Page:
Are trembling limbs keeping you up at night? Recent research predicts a new treatment for restless legs syndrome.
For the 10% of the U.S. population suffering from restless legs syndrome, a new study may provide hope for new treatment options to relieve the uncontrollable and painful movements of limbs, usually occurring in the legs. Since RLS typically strikes when individuals try to sleep, the condition leads to extreme fatigue because they were unable to rest during the night.
In most cases, a chronic medical issue such as kidney failure, diabetes, and Parkinson’s disease lies at the root of RLS. Treatment of those conditions may alleviate some symptoms. Pregnancy and a family history of RLS can also cause individuals to experience the involuntary jerking of the legs that mark RLS. Having varicose veins further puts a person at risk for RLS; 22% of individuals with the syndrome have been diagnosed with venous insufficiency as well.
However, a recent study published in the Journal of Physiology points to another underlying reason people suffer from RLS. Researchers at the University of Gottingen, the University of Sydney, and Vanderbilt University contend this finding could lead to breakthroughs in treating RLS.
Experts previously attributed the cause of RLS to an impairment in the basal ganglia circuits of the brain. That disorder, in turn, affects how the central nervous system functions.
But that might not be the only cause. New research suggests another factor in addition to a malfunctioning central nervous system: The nerve cells that send signals to the muscles in the legs may be more “excitable” in RLS sufferers. Those hyperactive nerves then trigger leg muscles to twitch and throb.
Developing drugs that calm down those overly stimulated nerve cells promises relief from RLS, the researchers predict. “The mechanisms for RLS are still not completely understood,” said Dirk Czesnik, one of the study’s authors. “We have shown that the nerve cells supplying muscles in the leg are responsible and hereby additional drug treatments may be ahead targeting these nerve cells.”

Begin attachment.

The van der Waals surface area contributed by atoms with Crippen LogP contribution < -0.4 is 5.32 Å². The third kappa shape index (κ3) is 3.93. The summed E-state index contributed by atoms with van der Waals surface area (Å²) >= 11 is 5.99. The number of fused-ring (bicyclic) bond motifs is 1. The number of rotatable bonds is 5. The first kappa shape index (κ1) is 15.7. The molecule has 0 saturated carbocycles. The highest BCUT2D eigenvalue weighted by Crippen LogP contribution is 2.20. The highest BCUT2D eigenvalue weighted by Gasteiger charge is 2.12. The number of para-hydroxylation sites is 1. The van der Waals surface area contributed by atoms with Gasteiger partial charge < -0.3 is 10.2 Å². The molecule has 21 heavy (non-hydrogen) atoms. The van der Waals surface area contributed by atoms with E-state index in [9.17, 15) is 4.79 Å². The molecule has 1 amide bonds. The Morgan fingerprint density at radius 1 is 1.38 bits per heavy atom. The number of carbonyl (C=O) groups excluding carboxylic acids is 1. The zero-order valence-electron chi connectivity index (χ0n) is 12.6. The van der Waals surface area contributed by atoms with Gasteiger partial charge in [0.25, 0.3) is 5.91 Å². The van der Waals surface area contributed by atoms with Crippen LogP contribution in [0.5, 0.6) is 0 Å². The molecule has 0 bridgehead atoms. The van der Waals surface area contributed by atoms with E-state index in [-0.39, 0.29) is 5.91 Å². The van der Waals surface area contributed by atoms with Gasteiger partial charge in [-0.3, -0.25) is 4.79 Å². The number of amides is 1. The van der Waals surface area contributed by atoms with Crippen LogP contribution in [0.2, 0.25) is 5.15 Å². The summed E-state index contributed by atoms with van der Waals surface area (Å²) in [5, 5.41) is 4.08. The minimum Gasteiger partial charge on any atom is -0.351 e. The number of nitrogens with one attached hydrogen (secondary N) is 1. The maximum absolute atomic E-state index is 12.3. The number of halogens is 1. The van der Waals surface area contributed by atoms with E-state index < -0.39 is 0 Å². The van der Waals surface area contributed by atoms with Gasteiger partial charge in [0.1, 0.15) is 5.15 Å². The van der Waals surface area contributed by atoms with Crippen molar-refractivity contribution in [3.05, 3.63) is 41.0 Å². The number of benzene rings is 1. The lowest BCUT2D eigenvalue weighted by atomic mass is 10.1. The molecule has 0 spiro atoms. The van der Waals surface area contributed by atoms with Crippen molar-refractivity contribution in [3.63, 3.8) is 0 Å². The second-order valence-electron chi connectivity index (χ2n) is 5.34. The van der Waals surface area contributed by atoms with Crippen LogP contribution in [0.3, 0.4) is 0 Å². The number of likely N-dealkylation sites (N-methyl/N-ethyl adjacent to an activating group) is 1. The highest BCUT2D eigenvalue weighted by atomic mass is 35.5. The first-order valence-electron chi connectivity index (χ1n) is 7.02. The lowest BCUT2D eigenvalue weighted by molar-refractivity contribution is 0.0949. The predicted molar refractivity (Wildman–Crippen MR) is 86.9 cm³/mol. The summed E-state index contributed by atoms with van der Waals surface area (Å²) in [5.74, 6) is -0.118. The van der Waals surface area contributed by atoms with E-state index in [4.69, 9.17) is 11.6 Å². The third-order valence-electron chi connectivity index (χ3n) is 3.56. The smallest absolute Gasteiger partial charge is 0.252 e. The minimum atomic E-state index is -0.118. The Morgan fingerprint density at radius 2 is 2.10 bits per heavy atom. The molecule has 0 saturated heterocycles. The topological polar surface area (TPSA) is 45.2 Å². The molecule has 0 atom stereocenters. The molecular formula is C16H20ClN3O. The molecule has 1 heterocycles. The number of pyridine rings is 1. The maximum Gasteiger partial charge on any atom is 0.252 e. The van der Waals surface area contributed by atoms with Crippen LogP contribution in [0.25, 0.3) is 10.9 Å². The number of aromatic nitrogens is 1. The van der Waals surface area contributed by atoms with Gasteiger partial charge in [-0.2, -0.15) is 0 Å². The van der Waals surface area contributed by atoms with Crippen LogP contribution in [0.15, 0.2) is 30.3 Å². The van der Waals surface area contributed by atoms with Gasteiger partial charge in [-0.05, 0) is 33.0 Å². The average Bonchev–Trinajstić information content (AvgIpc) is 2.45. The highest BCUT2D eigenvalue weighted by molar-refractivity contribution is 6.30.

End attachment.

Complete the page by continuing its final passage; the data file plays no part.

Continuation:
What RLS Patients Can Do Now
The nerve-blocking drugs the researchers allude to may not be on the market for several years. In the meantime, RLS sufferers may ease their symptoms with other remedies now available.
For example, RLS patients might be low on iron, so taking iron, folate or magnesium supplements helps keep legs from trembling. Further, the level of dopamine—a chemical neurotransmitter in the brain —tends to fluctuate during the day in RLS suffers. Regulating those levels with medication relieves symptoms.
Anticonvulsant drugs are also prescribed to treat RLS. And a new medication, gabapentin enacarbil, received approval from the FDA recently to be used as treatment for RLS.
Lifestyle changes can reduce the sometimes debilitating symptoms of RLS as well. Exercising everyday, messaging your legs, and cutting out smoking and alcohol may ward off leg tremors and let patients sleep at night. For those RLS patients who also suffer from varicose veins, compression stockings and undergoing sclerotherapy, a noninvasive procedure used to treat spider veins, are recommended therapies.
The good news is, RLS patients don’t have to stay awake all night. If you suffer from RLS, come and discuss treatment alternatives with a vein specialist at the Center for Vein Restoration. Call 1-800-FIX-LEGS or make an appointment online.